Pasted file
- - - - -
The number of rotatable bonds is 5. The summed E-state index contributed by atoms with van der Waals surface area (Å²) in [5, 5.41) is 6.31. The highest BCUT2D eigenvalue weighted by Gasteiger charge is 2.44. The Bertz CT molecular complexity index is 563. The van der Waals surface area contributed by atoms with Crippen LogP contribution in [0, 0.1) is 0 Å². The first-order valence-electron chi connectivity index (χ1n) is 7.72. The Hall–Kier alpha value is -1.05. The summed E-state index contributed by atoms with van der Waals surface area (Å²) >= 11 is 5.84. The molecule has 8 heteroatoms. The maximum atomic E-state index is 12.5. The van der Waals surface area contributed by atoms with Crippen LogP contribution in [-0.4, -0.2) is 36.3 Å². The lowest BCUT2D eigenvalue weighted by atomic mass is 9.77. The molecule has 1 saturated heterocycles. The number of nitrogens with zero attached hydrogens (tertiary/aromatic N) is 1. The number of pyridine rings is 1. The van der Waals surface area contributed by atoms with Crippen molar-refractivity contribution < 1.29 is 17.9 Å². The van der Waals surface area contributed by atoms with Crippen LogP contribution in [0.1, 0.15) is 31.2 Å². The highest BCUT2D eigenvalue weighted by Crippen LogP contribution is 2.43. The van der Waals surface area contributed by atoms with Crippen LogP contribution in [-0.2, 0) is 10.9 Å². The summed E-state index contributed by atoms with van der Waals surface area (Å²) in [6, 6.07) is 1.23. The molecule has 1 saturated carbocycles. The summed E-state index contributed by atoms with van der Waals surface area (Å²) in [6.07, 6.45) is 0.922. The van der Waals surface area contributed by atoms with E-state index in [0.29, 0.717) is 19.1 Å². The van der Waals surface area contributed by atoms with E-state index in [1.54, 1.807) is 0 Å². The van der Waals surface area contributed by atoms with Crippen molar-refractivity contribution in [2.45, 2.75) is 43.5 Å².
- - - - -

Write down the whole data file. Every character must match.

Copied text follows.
The number of rotatable bonds is 5. The summed E-state index contributed by atoms with van der Waals surface area (Å²) in [5, 5.41) is 6.31. The highest BCUT2D eigenvalue weighted by Gasteiger charge is 2.44. The Bertz CT molecular complexity index is 563. The van der Waals surface area contributed by atoms with Crippen LogP contribution in [0, 0.1) is 0 Å². The first-order valence-electron chi connectivity index (χ1n) is 7.72. The Hall–Kier alpha value is -1.05. The summed E-state index contributed by atoms with van der Waals surface area (Å²) >= 11 is 5.84. The molecule has 8 heteroatoms. The maximum atomic E-state index is 12.5. The van der Waals surface area contributed by atoms with Crippen LogP contribution in [-0.4, -0.2) is 36.3 Å². The lowest BCUT2D eigenvalue weighted by atomic mass is 9.77. The molecule has 1 saturated heterocycles. The number of nitrogens with zero attached hydrogens (tertiary/aromatic N) is 1. The number of pyridine rings is 1. The van der Waals surface area contributed by atoms with Crippen molar-refractivity contribution < 1.29 is 17.9 Å². The van der Waals surface area contributed by atoms with Crippen LogP contribution in [0.1, 0.15) is 31.2 Å². The highest BCUT2D eigenvalue weighted by Crippen LogP contribution is 2.43. The van der Waals surface area contributed by atoms with Crippen LogP contribution in [-0.2, 0) is 10.9 Å². The summed E-state index contributed by atoms with van der Waals surface area (Å²) in [6, 6.07) is 1.23. The molecule has 1 saturated carbocycles. The summed E-state index contributed by atoms with van der Waals surface area (Å²) in [6.07, 6.45) is 0.922. The van der Waals surface area contributed by atoms with E-state index in [0.29, 0.717) is 19.1 Å². The van der Waals surface area contributed by atoms with E-state index in [1.54, 1.807) is 0 Å². The van der Waals surface area contributed by atoms with Crippen molar-refractivity contribution in [2.45, 2.75) is 43.5 Å².